• 2.2. THOUGHT 25 overtaken by strong feelings toward a stimulus.[65] For example, a person who has a strong infatuation with someone may begin to think they see that person everywhere because they are so overtaken by their feelings.[65] When a person is asleep, their senses are not acting as they do when they are awake and this results in them thinking like a person who is influenced by strong feelings.[65] Since a person sleeping is in this suggestible state, they become easily deceived by what appears in their dreams.[65] When asleep, a person is unable to make judgments as they do when they are awake[65] Due to the senses not func- tioning normally during sleep, they are unable to help a person judge what is happening in their dream.[65] This in turn leads the person to believe the dream is real.[65] Dreams may be absurd in nature but the senses are not able to discern whether they are real or not.[65] So, the dreamer is left to accept the dream because they lack the choice to judge it. One component of Aristotle’s theory of dreams introduces ideas that are contradictory to previously held beliefs.[68] He claimed that dreams are not foretelling and that they are not sent by a divine being.[68] Aristotle reasoned that instances in which dreams do resemble future events are happenstances not divinations.[68] These ideas were contra- dictory to what had been believed about dreams, but at the time in which he introduced these ideas more thinkers were beginning to give naturalistic as opposed to supernatural explanations to phenomena.[68] Aristotle also includes in his theory of dreams what constitutes a dream and what does not. He claimed that a dream is first established by the fact that the person is asleep when they experience it.[67] If a person had an image appear for a moment after waking up or if they see something in the dark it is not considered a dream because they were awake when it occurred.[67] Secondly, any sensory experience that actually occurs while a person is asleep and is perceived by the person while asleep does not qualify as part of a dream.[67] For example, if, while a person is sleeping, a door shuts and in their dream they hear a door is shut, Aristotle argues that this sensory experience is not part of the dream.[67] The actual sensory experience is perceived by the senses, the fact that it occurred while the person was asleep does not make it part of the dream.[67] Lastly, the images of dreams must be a result of lasting impressions of sensory experiences had when awake.[67] 2.2.8 Practical philosophy Ethics Main article: Aristotelian ethics Aristotle considered ethics to be a practical rather than theoretical study, i.e., one aimed at becoming good and doing good rather than knowing for its own sake. He wrote several treatises on ethics, including most notably, the Nicomachean Ethics. Aristotle taught that virtue has to do with the proper function (ergon) of a thing. An eye is only a good eye in so much as it can see, because the proper function of an eye is sight. Aristotle reasoned that humans must have a function specific to humans, and that this function must be an activity of the psuchē (normally translated as soul) in accordance with reason (logos). Aristotle identified such an optimum activity of the soul as the aim of all human deliberate action, eudaimonia, generally translated as “happiness” or sometimes “well being”. To have the potential of ever being happy in this way necessarily requires a good character (ēthikē aretē), often translated as moral (or ethical) virtue (or excellence).[69] Aristotle taught that to achieve a virtuous and potentially happy character requires a first stage of having the fortune to be habituated not deliberately, but by teachers, and experience, leading to a later stage in which one consciously chooses to do the best things. When the best people come to live life this way their practical wisdom (phronesis) and their intellect (nous) can develop with each other towards the highest possible human virtue, the wisdom of an accomplished theoretical or speculative thinker, or in other words, a philosopher.[70] Politics Main article: Politics (Aristotle) In addition to his works on ethics, which address the individual, Aristotle addressed the city in his work titled Politics. Aristotle considered the city to be a natural community. Moreover, he considered the city to be prior in importance to the family which in turn is prior to the individual, “for the whole must of necessity be prior to the part”.[71] He also famously stated that “man is by nature a political animal”. Aristotle conceived of politics as being like an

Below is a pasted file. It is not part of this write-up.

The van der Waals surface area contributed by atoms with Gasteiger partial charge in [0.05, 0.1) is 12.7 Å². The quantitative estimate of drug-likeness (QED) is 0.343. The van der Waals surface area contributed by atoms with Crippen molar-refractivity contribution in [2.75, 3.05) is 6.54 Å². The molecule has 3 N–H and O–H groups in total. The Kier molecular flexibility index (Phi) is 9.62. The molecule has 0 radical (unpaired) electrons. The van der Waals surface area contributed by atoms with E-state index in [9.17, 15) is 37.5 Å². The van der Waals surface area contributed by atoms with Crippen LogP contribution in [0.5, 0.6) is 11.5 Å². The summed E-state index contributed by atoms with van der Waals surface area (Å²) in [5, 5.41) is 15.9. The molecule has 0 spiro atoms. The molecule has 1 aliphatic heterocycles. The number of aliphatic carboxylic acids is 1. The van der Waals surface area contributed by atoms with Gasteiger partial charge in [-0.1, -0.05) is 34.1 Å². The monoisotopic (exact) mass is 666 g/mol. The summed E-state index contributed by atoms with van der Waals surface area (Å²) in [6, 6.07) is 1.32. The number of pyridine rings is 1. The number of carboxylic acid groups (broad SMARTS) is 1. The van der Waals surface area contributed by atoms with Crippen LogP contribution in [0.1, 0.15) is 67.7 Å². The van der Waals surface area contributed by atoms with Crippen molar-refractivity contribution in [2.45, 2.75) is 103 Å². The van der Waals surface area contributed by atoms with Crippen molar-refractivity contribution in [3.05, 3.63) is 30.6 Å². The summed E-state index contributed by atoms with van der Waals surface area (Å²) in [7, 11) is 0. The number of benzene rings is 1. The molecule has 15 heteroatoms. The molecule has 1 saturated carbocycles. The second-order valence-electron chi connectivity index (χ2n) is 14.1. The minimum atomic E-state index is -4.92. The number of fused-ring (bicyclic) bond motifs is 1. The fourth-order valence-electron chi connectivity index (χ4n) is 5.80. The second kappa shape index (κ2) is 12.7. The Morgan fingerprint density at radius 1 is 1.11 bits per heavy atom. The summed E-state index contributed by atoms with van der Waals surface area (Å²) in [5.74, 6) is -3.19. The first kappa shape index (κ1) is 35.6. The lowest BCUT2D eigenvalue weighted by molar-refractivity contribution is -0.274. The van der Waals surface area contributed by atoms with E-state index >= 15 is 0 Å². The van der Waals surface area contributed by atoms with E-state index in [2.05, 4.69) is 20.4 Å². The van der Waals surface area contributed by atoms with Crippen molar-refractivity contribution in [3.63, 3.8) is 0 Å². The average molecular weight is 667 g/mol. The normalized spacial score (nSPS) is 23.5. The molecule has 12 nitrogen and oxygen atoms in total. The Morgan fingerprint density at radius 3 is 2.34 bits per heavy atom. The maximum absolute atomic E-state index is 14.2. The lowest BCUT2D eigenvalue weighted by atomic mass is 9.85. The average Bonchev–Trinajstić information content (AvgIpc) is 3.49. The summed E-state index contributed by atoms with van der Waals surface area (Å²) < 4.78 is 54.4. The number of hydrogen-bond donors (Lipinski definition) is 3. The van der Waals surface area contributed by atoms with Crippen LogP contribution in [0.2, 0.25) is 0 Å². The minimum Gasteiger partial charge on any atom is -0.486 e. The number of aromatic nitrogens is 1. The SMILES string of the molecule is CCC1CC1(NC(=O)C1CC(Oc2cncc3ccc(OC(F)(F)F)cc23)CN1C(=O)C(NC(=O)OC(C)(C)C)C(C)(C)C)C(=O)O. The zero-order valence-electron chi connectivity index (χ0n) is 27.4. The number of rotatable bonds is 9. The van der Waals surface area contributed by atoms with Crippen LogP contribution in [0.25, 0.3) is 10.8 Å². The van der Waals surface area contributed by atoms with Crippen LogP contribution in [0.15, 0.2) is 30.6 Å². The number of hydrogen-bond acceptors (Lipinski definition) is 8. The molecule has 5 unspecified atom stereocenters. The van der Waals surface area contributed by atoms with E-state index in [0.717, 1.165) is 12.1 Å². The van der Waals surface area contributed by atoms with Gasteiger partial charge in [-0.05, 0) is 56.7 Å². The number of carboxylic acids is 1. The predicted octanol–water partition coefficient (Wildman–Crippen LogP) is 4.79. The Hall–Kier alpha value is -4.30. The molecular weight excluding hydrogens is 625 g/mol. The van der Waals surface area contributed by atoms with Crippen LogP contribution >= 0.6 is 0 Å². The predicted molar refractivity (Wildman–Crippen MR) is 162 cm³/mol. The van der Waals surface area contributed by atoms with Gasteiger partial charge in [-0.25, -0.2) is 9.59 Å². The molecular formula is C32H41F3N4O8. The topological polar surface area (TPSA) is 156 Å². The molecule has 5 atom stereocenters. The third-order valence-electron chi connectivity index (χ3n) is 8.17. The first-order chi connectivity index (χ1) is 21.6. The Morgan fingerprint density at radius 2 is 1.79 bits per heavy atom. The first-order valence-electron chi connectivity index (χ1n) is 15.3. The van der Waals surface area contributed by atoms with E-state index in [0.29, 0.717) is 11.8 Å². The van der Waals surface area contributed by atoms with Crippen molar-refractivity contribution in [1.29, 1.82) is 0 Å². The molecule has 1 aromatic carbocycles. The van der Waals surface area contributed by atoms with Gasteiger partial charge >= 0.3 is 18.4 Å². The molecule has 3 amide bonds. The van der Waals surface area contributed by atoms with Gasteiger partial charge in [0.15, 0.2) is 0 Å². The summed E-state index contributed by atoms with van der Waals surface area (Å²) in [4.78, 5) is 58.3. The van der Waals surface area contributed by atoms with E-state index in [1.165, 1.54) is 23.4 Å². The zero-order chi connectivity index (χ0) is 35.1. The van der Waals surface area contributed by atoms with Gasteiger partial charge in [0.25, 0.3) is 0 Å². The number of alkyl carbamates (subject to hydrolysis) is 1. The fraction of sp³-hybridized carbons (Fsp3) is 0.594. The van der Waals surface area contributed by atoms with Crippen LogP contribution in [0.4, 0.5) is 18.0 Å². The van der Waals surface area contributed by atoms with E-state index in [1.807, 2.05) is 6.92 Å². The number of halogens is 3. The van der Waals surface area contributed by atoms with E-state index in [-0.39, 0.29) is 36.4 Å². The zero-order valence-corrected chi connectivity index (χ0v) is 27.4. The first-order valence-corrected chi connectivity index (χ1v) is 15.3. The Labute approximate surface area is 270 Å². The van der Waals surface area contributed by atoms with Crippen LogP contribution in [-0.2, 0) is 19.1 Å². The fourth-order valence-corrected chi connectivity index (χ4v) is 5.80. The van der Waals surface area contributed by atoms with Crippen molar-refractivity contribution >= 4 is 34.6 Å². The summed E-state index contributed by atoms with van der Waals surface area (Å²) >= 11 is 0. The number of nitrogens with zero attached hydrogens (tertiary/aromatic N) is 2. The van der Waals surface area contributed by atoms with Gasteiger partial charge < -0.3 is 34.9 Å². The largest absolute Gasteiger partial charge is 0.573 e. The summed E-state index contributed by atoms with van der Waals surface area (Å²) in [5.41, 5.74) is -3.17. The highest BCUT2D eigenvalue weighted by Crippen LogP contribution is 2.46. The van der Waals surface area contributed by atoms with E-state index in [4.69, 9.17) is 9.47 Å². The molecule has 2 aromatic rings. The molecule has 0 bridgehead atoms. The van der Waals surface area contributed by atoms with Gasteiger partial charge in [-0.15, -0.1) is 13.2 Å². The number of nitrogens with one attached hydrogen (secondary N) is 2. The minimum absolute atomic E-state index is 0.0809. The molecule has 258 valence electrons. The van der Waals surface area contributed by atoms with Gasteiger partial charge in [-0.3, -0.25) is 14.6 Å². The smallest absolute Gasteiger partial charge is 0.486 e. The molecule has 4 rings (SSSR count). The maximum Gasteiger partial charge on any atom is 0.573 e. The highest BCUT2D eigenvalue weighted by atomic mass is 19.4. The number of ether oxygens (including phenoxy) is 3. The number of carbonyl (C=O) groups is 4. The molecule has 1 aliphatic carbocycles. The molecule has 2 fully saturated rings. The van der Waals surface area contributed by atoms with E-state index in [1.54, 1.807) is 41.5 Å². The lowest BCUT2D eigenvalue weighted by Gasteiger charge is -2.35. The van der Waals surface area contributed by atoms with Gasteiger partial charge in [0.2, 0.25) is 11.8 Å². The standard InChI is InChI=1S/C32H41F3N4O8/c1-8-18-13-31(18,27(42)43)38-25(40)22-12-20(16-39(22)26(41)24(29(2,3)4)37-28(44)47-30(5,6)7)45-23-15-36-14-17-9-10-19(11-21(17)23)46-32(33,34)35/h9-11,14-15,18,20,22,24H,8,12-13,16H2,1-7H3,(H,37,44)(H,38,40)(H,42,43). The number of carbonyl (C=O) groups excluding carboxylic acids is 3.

• 26 CHAPTER 2. ARISTOTLE organism rather than like a machine, and as a collection of parts none of which can exist without the others. Aristotle’s conception of the city is organic, and he is considered one of the first to conceive of the city in this manner.[72] The common modern understanding of a political community as a modern state is quite different from Aristotle’s understanding. Although he was aware of the existence and potential of larger empires, the natural community according to Aristotle was the city (polis) which functions as a political “community” or “partnership” (koinōnia). The aim of the city is not just to avoid injustice or for economic stability, but rather to allow at least some citizens the possibility to live a good life, and to perform beautiful acts: “The political partnership must be regarded, therefore, as being for the sake of noble actions, not for the sake of living together.” This is distinguished from modern approaches, beginning with social contract theory, according to which individuals leave the state of nature because of “fear of violent death” or its “inconveniences.”[73] Excerpt from a speech by the character ‘Aristotle’ in the book Protrepticus (Hutchinson and Johnson, 2015 p. 22)[74] For we all agree that the most excellent man should rule, i.e., the supreme by nature, and that the law rules and alone is authoritative; but the law is a kind of intelligence, i.e. a discourse based on intelligence. And again, what standard do we have, what criterion of good things, that is more precise than the intelligent man? For all that this man will choose, if the choice is based on his knowledge, are good things and their contraries are bad. And since everybody chooses most of all what conforms to their own proper dispositions (a just man choosing to live justly, a man with bravery to live bravely, likewise a self-controlled man to live with self-control), it is clear that the intelligent man will choose most of all to be intelligent; for this is the function of that capacity. Hence it’s evident that, according to the most authoritative judgment, intelligence is supreme among goods. Rhetoric and poetics Main articles: Rhetoric (Aristotle) and Poetics (Aristotle) Aristotle considered epic poetry, tragedy, comedy, dithyrambic poetry and music to be imitative, each varying in imitation by medium, object, and manner.[75] For example, music imitates with the media of rhythm and harmony, whereas dance imitates with rhythm alone, and poetry with language. The forms also differ in their object of imitation. Comedy, for instance, is a dramatic imitation of men worse than average; whereas tragedy imitates men slightly better than average. Lastly, the forms differ in their manner of imitation – through narrative or character, through change or no change, and through drama or no drama.[76] Aristotle believed that imitation is natural to mankind and constitutes one of mankind’s advantages over animals.[77] While it is believed that Aristotle’s Poetics comprised two books – one on comedy and one on tragedy – only the portion that focuses on tragedy has survived. Aristotle taught that tragedy is composed of six elements: plot-structure, character, style, thought, spectacle, and lyric poetry.[78] The characters in a tragedy are merely a means of driving the story; and the plot, not the characters, is the chief focus of tragedy. Tragedy is the imitation of action arousing pity and fear, and is meant to effect the catharsis of those same emotions. Aristotle concludes Poetics with a discussion on which, if either, is superior: epic or tragic mimesis. He suggests that because tragedy possesses all the attributes of an epic, possibly possesses additional attributes such as spectacle and music, is more unified, and achieves the aim of its mimesis in shorter scope, it can be considered superior to epic.[79] Aristotle was a keen systematic collector of riddles, folklore, and proverbs; he and his school had a special interest in the riddles of the Delphic Oracle and studied the fables of Aesop.[80] 2.2.9 Views on women Main article: Aristotle’s views on women Aristotle’s analysis of procreation describes an active, ensouling masculine element bringing life to an inert, passive female element. On this ground, feminist metaphysics have accused Aristotle of misogyny[81] and sexism.[82] How- ever, Aristotle gave equal weight to women’s happiness as he did to men’s, and commented in his Rhetoric that the things that lead to happiness need to be in women as well as men.[83]